Up in the Air
Up in the Air (2009)
★★★★ / ★★★★
Jason Reitman directed this tale about Ryan Bingham (George Clooney) whose job is to fly to various cities across America and fire people who work for different corporations. Ryan enjoys being constantly on the move, collecting frequent flyer miles, and values the isolation and sense of pride that comes with his work. His way of life and mindset are challenged on two fronts: when he met a woman version of himself named Alex Goran (Vera Farmiga) and a plucky twentysomething named Natalie Keener (Anna Kendrick) who wants to revolutionize the way the company works. That is, instead of firing people face-to-face, she argues the corporation can save a lot of money by firing people via a computer. Ryan then has to balance his budding romance with Alex as well as helping Natalie realize that there is a real value in having the courage and putting in the time to actually face the people to tell them that they have lost their jobs. In a grim American economy, I thought this film could not have arrived at a more perfect time because not only did it have a real sense of drama, it had a sense of humor, intelligence, and heart when it comes to the lead characters as well as to those who are recently unemployed.
I thought the director’s decision to actually put real-life people in front of the camera to express how they felt when they got fired was a wonderful idea. It felt that much more real and heartbreaking. Instead of a movie featuring a corporate person (the bully) and the person being fired (the bullied), which is one-dimensional, there was a certain sense of understanding between the two camps even though the people who were being fired were angry and sad when they heard the terrible news. I enjoyed the conversations between Clooney and Kendrick because they were so different. There was real humor when it came to the generational gap, their outlook on marriage and how to deal with people. I’m very happy with the fact that the movie did not result to Clooney being the teacher and Kendrick being the student. They actually learned from each other even though neither of them was a picture of perfection. Even though they were very different, I felt a certain level of respect between them. I also loved the one conversion that Farmiga and Kendrick had concerning what they wanted in a man. That conversation has got to be one of my favorite scenes in the entire film because, in essence, it’s the same kind of question that my friends and I try to answer. It got me thinking about what I really want in a partner ten years from now instead of just focusing on my wants for the present. It also got me thinking about whether I really want to be married. Before watching the film, I thought I knew my answer but now I’m more unsure. I don’t consider that a bad thing at all because the picture really challenged the way I saw certain aspects in being a committed relationship. I saw myself in each of the characters so I was invested throughout.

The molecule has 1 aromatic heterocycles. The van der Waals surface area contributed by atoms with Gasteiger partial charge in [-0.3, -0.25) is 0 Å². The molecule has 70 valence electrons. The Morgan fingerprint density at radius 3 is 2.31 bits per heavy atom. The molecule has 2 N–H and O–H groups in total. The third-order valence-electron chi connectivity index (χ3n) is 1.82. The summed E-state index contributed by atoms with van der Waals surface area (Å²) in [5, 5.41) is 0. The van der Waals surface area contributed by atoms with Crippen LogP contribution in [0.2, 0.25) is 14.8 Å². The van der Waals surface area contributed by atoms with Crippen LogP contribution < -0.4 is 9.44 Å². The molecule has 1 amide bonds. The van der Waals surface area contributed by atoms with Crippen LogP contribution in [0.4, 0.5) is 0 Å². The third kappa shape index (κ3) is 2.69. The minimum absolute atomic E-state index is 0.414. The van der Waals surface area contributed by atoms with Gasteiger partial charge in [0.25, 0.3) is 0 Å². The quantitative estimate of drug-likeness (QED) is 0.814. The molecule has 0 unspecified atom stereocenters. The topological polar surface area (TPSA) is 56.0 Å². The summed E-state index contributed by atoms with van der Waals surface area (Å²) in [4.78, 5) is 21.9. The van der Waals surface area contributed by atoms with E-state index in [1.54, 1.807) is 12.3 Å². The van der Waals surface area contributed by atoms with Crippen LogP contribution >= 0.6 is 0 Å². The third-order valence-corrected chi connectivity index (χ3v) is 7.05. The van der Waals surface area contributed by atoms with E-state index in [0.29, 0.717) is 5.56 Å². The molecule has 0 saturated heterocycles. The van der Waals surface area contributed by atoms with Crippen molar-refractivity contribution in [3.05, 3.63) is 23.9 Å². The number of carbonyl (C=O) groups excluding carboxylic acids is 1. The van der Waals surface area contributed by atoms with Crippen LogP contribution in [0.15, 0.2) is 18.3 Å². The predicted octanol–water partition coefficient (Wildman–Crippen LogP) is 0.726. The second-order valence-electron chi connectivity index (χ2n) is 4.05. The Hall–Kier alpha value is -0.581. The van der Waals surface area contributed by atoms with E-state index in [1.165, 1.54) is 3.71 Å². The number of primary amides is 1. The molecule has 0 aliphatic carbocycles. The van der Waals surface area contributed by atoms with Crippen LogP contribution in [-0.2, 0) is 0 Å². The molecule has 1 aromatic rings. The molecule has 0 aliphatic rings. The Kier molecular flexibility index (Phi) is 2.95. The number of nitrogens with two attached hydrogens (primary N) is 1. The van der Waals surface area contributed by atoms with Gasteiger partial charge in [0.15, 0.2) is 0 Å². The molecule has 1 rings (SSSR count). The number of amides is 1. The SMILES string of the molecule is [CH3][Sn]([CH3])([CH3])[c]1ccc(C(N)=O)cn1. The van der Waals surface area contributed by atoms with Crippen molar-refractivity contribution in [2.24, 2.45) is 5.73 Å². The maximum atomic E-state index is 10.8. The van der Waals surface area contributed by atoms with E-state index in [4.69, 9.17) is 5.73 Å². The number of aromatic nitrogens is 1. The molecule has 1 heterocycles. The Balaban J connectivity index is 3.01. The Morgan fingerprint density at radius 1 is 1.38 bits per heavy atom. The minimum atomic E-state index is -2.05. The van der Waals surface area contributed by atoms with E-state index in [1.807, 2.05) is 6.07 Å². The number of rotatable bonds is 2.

“Up in the Air” is an ambitious film with great writing and heartfelt performances. Even though the film is essentially a comedy (some unfairly label it as a romantic comedy), it really is about the big questions we have about our life, where it was, where it is now and where it is going. It’s not the kind of movie that tries to be quirky just to feel different. In fact, it follows some of the same structured formula of Hollywood filmmaking. But the material is so rich to the point where it didn’t matter. It felt natural so I thought the characters didn’t feel like they were just characters in a movie. When I look back on the movies that came out in 2009, “Up in the Air” is really one of those pictures that really got it right in terms of reflecting real life.